Gastrocnemius recession is a procedure that lengthens the muscles and tendons at the back of the leg, relieving tightness in these structures. This allows the heel to shift downward into a more natural position. Gastrocnemius recession surgery is used to treat conditions such as flatfoot, plantar fasciitis, Achilles tendinitis, and equinus (toe walking).
What You Need To Know About Gastrocnemius Recession
What is Gastrocnemius Recession?
Gastrocnemius recession is an outpatient procedure that treats conditions such as plantar fasciitis, flatfoot, chronic Achilles tendonitis, or equinus (toe walking). Gastrocnemius recession lengthens the complex of muscles and tendons at the back of the leg, which relieves the tension that gives rise to these conditions.
Why is Gastrocnemius Recession Performed?
The calf is made up of two muscles, the gastrocnemius and soleus muscles. The gastrocnemius and soleus join at the base of the heel to form the Achilles tendon. When the gastrocnemius muscle is too tight, it can lead to a host of conditions.
Complications related to overly tight gastrocnemius muscles include:
Lower-back pain or strain
Knee hyperextension (genu recurvatum),
If the tension in the muscle cannot be relieved by stretching alone, gastrocnemius recession surgically lengthens the muscle to relieve it.
What Happens During Gastrocnemius Recession?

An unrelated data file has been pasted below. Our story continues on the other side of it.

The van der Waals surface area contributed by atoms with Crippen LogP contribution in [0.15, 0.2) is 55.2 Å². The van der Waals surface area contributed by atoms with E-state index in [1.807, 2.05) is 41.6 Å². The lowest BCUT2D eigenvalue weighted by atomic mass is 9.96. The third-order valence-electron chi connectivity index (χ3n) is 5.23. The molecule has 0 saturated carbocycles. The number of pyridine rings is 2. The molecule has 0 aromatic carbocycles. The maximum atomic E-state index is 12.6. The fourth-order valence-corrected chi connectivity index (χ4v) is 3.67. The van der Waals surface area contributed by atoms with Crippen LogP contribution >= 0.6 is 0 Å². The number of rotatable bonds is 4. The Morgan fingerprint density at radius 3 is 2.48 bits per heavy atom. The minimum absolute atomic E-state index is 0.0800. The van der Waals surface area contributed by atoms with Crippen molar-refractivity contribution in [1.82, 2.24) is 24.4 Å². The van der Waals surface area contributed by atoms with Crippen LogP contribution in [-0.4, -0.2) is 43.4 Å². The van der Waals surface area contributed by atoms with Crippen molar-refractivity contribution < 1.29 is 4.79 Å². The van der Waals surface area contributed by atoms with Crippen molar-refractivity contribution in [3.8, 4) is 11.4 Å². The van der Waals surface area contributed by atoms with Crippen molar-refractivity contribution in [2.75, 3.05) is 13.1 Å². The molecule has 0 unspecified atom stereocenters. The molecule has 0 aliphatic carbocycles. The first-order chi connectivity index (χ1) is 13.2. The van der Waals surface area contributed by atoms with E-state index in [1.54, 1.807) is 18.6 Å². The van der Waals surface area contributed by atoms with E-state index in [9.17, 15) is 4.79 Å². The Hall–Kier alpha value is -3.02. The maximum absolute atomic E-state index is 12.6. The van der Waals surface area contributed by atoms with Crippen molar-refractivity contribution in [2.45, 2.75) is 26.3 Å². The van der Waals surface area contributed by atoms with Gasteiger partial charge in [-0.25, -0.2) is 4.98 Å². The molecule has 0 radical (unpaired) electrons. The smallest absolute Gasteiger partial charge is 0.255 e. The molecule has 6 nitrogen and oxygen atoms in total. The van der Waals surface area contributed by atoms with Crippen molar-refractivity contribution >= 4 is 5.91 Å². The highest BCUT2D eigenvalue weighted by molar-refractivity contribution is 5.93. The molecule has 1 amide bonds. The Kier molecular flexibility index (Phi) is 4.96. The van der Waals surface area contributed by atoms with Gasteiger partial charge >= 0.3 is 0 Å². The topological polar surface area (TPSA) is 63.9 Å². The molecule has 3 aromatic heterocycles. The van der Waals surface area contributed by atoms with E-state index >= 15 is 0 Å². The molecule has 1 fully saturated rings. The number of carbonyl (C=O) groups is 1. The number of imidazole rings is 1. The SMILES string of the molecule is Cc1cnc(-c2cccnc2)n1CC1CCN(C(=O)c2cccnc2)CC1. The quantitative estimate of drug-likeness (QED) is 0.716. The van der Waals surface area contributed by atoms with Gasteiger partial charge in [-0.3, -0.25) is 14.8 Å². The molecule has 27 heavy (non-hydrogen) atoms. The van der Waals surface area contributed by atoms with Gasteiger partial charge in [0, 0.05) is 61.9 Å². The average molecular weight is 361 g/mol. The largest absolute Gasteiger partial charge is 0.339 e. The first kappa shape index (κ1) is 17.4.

In preparation for endoscopic gastrocnemius recession, anesthesia is administered. The surgeon makes a small incision in the skin at the back of the leg below the bulge of the calf muscle. The surgeon carefully guides a thin tube called a cannula through the back of the leg to create a working channel for the instruments.
The cannula is hollow, and a slot on the bottom allows the surgeon to access the tissue of the gastrocnemius muscle. The surgeon inserts an endoscope into one side of the cannula to get a clear view of this tissue.
The surgeon inserts a small cutting instrument into the open end of the cannula and carefully reaches through the slot in this tube. The surgeon carefully draws the cutting instrument along the outermost layer of the gastrocnemius, cutting through the fascia (a tight layer of connective tissue that encases the muscle fibers).
Cutting the fascia allows the muscle to relax and lengthen, allowing the foot to flex properly and the heel to drop into a natural position. Gastrocnemius recession surgery is an outpatient procedure that allows you to recover in the comfort of your home.
Are There Risks Associated With Gastrocnemius Recession?
Any surgical procedure carries inherent risk, but surgery of the foot and ankle area are generally well tolerated and safe. Your Resurgens physician will discuss the risks of gastrocnemius recession, including delayed healing, infection, numbness, and blood clots. You should inform your doctor if you have a family history of blood clots.
Post Gastrocnemius Recession & Recovery
After gastrocnemius recession, the incisions are closed and bandaged. The leg will heal within six to eight weeks. You may be required to wear a postoperative shoe, walking boot, or splint depending on your needs and whether any additional procedures were performed during the surgery.
Physical therapy may be needed to rebuild calf strength and help with your gait and balance. This is typically started two weeks after the procedure and is continued until your goals are met.
Resurgens Orthopedics is Georgia's most trusted Foot & Ankle center. Schedule an appointment now to learn more about gastrocnemius recession surgery.